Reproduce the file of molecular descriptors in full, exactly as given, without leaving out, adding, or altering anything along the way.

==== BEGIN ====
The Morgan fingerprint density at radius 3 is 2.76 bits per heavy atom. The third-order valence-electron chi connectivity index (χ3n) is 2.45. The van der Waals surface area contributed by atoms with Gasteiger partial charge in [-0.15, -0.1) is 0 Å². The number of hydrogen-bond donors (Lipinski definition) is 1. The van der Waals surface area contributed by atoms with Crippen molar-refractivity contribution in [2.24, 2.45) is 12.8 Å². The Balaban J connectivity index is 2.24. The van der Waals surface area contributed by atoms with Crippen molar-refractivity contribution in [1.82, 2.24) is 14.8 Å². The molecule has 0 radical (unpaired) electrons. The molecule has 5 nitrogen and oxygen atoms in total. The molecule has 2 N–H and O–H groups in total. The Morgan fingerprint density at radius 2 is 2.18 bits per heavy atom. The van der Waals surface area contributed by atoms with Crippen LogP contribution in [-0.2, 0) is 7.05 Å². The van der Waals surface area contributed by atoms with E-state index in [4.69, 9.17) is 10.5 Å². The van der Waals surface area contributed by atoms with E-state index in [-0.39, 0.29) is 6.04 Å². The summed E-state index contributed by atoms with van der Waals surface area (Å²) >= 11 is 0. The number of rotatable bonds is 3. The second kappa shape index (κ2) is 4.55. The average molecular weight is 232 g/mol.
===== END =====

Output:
The Morgan fingerprint density at radius 3 is 2.76 bits per heavy atom. The third-order valence-electron chi connectivity index (χ3n) is 2.45. The van der Waals surface area contributed by atoms with Gasteiger partial charge in [-0.15, -0.1) is 0 Å². The number of hydrogen-bond donors (Lipinski definition) is 1. The van der Waals surface area contributed by atoms with Crippen molar-refractivity contribution in [2.24, 2.45) is 12.8 Å². The Balaban J connectivity index is 2.24. The van der Waals surface area contributed by atoms with Crippen molar-refractivity contribution in [1.82, 2.24) is 14.8 Å². The molecule has 0 radical (unpaired) electrons. The molecule has 5 nitrogen and oxygen atoms in total. The molecule has 2 N–H and O–H groups in total. The Morgan fingerprint density at radius 2 is 2.18 bits per heavy atom. The van der Waals surface area contributed by atoms with Crippen LogP contribution in [-0.2, 0) is 7.05 Å². The van der Waals surface area contributed by atoms with E-state index in [4.69, 9.17) is 10.5 Å². The van der Waals surface area contributed by atoms with E-state index in [-0.39, 0.29) is 6.04 Å². The summed E-state index contributed by atoms with van der Waals surface area (Å²) >= 11 is 0. The number of rotatable bonds is 3. The second kappa shape index (κ2) is 4.55. The average molecular weight is 232 g/mol.